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Monday, 28 August 2017

Rivers, Seashores, Lochs and Rain

Rivers, Seashores, Lochs and Rain


Rain has never been far away from Arran this summer. We have had clear, warm sunshine too – it just hasn’t stayed around for long.

Here at the head of the glen in Lochranza, if you pause in your daily activity you will nearly always hear the sound of water, sometimes a gentle splash and murmur when the burn is running low and sometimes, after rain, a resonating roar as it crashes down the waterfalls in Gleann Easan Biorach and hurtles headlong past the campsite before rushing into the saltwater of the Duarchan (the head of Loch Ranza). If I were asked to define the experience of living in Lochranza it would be the sound of water.

Arran rain, fresh from the Atlantic, fills the peat bogs on top of Lochranza’s hills and sometimes they become laden to the brim and water spills over the edge of the hillsides forming new waterfalls. Water changes the landscape here before our eyes.

My favourite thing about summer on Arran is having weather warm enough to make the most of this plentiful water supply. I measure the amount of sunshine we get each summer by the number of swims I have, whether in the sea, a burn or a lochan. I confess I am a fair weather swimmer. Technically, I wouldn’t call what I do swimming: I dip, I wallow, I splash, I float- nothing purposeful. I slither into the water very, very slowly, then once I’m in I never want to get out, enjoying the tingling of cold water on my skin. North Arran’s glacial scenery of U-shaped glens has long necklaces of sun-warmed pools, where you can splash in solitude, listening to the breeze rustling the grass and the tweet of meadow pipits, and relishing the fresh tangy smell of peat. Tiny yellow tormentil flowers are like little splashes of sunshine dotting the grass.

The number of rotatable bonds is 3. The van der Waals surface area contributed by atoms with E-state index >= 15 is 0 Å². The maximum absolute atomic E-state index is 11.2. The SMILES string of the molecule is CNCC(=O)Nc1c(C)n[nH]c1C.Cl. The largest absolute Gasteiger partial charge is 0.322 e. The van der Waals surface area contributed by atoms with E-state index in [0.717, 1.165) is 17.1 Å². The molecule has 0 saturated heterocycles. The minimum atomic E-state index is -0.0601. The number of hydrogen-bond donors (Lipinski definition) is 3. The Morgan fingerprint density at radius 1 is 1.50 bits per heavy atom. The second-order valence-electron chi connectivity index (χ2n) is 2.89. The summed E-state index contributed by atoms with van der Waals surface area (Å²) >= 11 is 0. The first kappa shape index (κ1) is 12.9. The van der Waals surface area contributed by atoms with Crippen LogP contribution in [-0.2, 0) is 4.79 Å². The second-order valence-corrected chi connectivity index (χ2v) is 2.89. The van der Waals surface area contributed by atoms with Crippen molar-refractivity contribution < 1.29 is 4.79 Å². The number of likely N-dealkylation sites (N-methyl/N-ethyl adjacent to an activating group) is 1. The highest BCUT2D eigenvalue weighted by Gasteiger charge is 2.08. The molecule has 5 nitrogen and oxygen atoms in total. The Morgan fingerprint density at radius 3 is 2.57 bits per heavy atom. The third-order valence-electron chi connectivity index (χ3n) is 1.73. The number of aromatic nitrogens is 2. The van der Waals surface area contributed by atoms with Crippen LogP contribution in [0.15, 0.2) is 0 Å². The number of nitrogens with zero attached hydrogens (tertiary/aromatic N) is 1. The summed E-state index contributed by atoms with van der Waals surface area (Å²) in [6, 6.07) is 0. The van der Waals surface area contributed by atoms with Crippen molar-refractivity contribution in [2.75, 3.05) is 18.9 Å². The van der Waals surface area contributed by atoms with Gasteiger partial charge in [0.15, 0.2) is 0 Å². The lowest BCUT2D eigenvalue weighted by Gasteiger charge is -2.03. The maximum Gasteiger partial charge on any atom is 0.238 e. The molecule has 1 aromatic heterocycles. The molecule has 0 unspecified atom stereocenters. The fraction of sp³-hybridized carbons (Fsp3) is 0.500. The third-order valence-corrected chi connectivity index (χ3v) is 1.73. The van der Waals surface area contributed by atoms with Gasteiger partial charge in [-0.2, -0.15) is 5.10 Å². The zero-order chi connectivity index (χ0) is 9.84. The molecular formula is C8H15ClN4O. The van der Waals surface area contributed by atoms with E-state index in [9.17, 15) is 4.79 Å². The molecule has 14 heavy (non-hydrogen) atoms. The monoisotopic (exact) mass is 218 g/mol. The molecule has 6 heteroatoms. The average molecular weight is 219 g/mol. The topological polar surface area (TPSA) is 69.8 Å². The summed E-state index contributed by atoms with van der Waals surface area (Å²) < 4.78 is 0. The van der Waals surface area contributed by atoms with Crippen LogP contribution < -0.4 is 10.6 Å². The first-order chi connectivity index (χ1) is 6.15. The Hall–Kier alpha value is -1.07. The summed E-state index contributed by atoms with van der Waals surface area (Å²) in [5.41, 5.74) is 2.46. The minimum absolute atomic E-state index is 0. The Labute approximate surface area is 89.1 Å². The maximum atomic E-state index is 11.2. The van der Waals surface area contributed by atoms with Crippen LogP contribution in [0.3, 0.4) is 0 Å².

Arran does not have lazy deep rivers –water tumbles down its steep mountain slopes from summit to sea in no time. This type of burn is called uisge in Arran Gaelic. The island does have a handful of small lochs all reached by walks up into the hills. Loch Garbad is silent, surrounded by coniferous forest, Urie Loch and Loch Tanna are high up on the moors, lonely and lovely. Coire Fhionn Lochan, cupped in the western mountain range, is icy cold with little golden gravel beaches. The water of each loch tipples out into waterfalls: Loch Tanna flows into wild Glen Catacol and Loch Garbad into the woods of mossy, magical Eas Mor.

Arran’s rocky coastlines are distinctive- a tumult of varied rocks bear witness to long ago volcanoes and a journey across the planet from the Southern hemisphere. Each individual rock has its own geological story to tell. Sandy stretches of beach reveal themselves at low tide, smooth and shining. I follow the sun for my sea swimming:  An east-facing beach for morning and a west coast beach for basking in the golden glow of evening. Now at the end of August, the sea temperature is about as warm as it’s going to get this year and I’m crossing my fingers for some warm late summer sunshine and a last chance for outdoor dips before Autumn chills the water.


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